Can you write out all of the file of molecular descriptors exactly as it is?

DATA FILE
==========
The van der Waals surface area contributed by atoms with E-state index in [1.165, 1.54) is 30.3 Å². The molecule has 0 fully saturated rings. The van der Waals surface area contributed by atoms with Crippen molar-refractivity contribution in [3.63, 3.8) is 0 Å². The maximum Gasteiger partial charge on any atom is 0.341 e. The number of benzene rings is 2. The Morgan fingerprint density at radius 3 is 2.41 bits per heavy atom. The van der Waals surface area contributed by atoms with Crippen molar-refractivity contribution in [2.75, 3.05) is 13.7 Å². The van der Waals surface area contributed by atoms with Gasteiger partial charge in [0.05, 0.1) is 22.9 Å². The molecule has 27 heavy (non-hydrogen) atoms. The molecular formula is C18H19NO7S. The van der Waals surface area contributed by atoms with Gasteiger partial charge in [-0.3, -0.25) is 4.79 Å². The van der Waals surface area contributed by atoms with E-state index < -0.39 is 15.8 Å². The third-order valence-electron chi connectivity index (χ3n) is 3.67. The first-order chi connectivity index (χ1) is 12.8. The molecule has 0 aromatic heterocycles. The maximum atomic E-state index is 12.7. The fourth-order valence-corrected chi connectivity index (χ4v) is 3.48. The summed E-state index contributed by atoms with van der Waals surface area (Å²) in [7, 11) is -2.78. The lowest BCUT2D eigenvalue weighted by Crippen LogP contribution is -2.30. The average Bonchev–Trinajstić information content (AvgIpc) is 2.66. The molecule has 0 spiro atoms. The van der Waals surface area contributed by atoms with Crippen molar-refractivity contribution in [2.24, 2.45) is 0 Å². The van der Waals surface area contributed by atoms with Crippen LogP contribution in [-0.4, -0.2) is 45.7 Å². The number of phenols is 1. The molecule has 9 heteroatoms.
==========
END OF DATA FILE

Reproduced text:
The van der Waals surface area contributed by atoms with E-state index in [1.165, 1.54) is 30.3 Å². The molecule has 0 fully saturated rings. The van der Waals surface area contributed by atoms with Crippen molar-refractivity contribution in [3.63, 3.8) is 0 Å². The maximum Gasteiger partial charge on any atom is 0.341 e. The number of benzene rings is 2. The Morgan fingerprint density at radius 3 is 2.41 bits per heavy atom. The van der Waals surface area contributed by atoms with Crippen molar-refractivity contribution in [2.75, 3.05) is 13.7 Å². The van der Waals surface area contributed by atoms with Gasteiger partial charge in [0.05, 0.1) is 22.9 Å². The molecule has 27 heavy (non-hydrogen) atoms. The molecular formula is C18H19NO7S. The van der Waals surface area contributed by atoms with Gasteiger partial charge in [-0.3, -0.25) is 4.79 Å². The van der Waals surface area contributed by atoms with E-state index < -0.39 is 15.8 Å². The third-order valence-electron chi connectivity index (χ3n) is 3.67. The first-order chi connectivity index (χ1) is 12.8. The molecule has 0 aromatic heterocycles. The maximum atomic E-state index is 12.7. The fourth-order valence-corrected chi connectivity index (χ4v) is 3.48. The summed E-state index contributed by atoms with van der Waals surface area (Å²) in [7, 11) is -2.78. The lowest BCUT2D eigenvalue weighted by Crippen LogP contribution is -2.30. The average Bonchev–Trinajstić information content (AvgIpc) is 2.66. The molecule has 0 spiro atoms. The van der Waals surface area contributed by atoms with Crippen molar-refractivity contribution in [2.24, 2.45) is 0 Å². The van der Waals surface area contributed by atoms with Crippen LogP contribution in [-0.4, -0.2) is 45.7 Å². The number of phenols is 1. The molecule has 9 heteroatoms.